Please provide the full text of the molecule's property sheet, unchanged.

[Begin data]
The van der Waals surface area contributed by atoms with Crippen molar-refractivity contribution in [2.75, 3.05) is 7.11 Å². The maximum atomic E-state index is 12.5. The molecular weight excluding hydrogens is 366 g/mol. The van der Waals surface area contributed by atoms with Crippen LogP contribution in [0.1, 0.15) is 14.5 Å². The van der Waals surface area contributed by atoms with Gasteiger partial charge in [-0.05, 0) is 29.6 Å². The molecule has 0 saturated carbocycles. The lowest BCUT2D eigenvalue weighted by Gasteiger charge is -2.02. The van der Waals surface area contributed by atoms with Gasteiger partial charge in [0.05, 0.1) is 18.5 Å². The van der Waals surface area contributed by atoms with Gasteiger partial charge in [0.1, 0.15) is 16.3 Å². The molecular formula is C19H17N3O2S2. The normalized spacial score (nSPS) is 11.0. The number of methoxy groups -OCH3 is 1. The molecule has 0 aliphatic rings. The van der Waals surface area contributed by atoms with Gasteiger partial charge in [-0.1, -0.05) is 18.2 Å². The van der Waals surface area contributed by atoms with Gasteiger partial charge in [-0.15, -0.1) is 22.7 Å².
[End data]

The van der Waals surface area contributed by atoms with Crippen molar-refractivity contribution in [2.75, 3.05) is 7.11 Å². The maximum atomic E-state index is 12.5. The molecular weight excluding hydrogens is 366 g/mol. The van der Waals surface area contributed by atoms with Crippen LogP contribution in [0.1, 0.15) is 14.5 Å². The van der Waals surface area contributed by atoms with Gasteiger partial charge in [-0.05, 0) is 29.6 Å². The molecule has 0 saturated carbocycles. The lowest BCUT2D eigenvalue weighted by Gasteiger charge is -2.02. The van der Waals surface area contributed by atoms with Gasteiger partial charge in [0.05, 0.1) is 18.5 Å². The van der Waals surface area contributed by atoms with Gasteiger partial charge in [0.1, 0.15) is 16.3 Å². The molecular formula is C19H17N3O2S2. The normalized spacial score (nSPS) is 11.0. The number of methoxy groups -OCH3 is 1. The molecule has 0 aliphatic rings. The van der Waals surface area contributed by atoms with Gasteiger partial charge in [-0.1, -0.05) is 18.2 Å². The van der Waals surface area contributed by atoms with Gasteiger partial charge in [-0.15, -0.1) is 22.7 Å².